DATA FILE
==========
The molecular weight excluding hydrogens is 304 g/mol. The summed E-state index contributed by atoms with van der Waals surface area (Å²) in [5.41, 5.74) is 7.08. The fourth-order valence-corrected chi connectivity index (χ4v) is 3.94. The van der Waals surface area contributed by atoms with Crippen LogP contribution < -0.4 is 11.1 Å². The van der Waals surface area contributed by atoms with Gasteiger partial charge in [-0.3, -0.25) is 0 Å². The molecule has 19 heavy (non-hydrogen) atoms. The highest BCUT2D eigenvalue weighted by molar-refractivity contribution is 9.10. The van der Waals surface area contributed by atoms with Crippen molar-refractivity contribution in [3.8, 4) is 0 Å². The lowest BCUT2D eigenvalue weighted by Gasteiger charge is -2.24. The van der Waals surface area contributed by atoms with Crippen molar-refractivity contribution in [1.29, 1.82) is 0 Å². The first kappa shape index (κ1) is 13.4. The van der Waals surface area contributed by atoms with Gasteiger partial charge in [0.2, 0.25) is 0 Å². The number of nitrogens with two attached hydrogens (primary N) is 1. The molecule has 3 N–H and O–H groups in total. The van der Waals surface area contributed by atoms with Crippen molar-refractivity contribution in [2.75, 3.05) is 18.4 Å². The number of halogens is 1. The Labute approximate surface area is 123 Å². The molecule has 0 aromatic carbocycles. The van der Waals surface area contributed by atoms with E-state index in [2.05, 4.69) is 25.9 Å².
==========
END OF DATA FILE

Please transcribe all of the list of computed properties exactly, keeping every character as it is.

The molecular weight excluding hydrogens is 304 g/mol. The summed E-state index contributed by atoms with van der Waals surface area (Å²) in [5.41, 5.74) is 7.08. The fourth-order valence-corrected chi connectivity index (χ4v) is 3.94. The van der Waals surface area contributed by atoms with Crippen LogP contribution < -0.4 is 11.1 Å². The van der Waals surface area contributed by atoms with Gasteiger partial charge in [-0.3, -0.25) is 0 Å². The molecule has 19 heavy (non-hydrogen) atoms. The highest BCUT2D eigenvalue weighted by molar-refractivity contribution is 9.10. The van der Waals surface area contributed by atoms with Crippen molar-refractivity contribution in [3.8, 4) is 0 Å². The lowest BCUT2D eigenvalue weighted by Gasteiger charge is -2.24. The van der Waals surface area contributed by atoms with Crippen molar-refractivity contribution in [1.29, 1.82) is 0 Å². The first kappa shape index (κ1) is 13.4. The van der Waals surface area contributed by atoms with Gasteiger partial charge in [0.2, 0.25) is 0 Å². The number of nitrogens with two attached hydrogens (primary N) is 1. The molecule has 3 N–H and O–H groups in total. The van der Waals surface area contributed by atoms with Crippen molar-refractivity contribution in [2.75, 3.05) is 18.4 Å². The number of halogens is 1. The Labute approximate surface area is 123 Å². The molecule has 0 aromatic carbocycles. The van der Waals surface area contributed by atoms with E-state index in [2.05, 4.69) is 25.9 Å².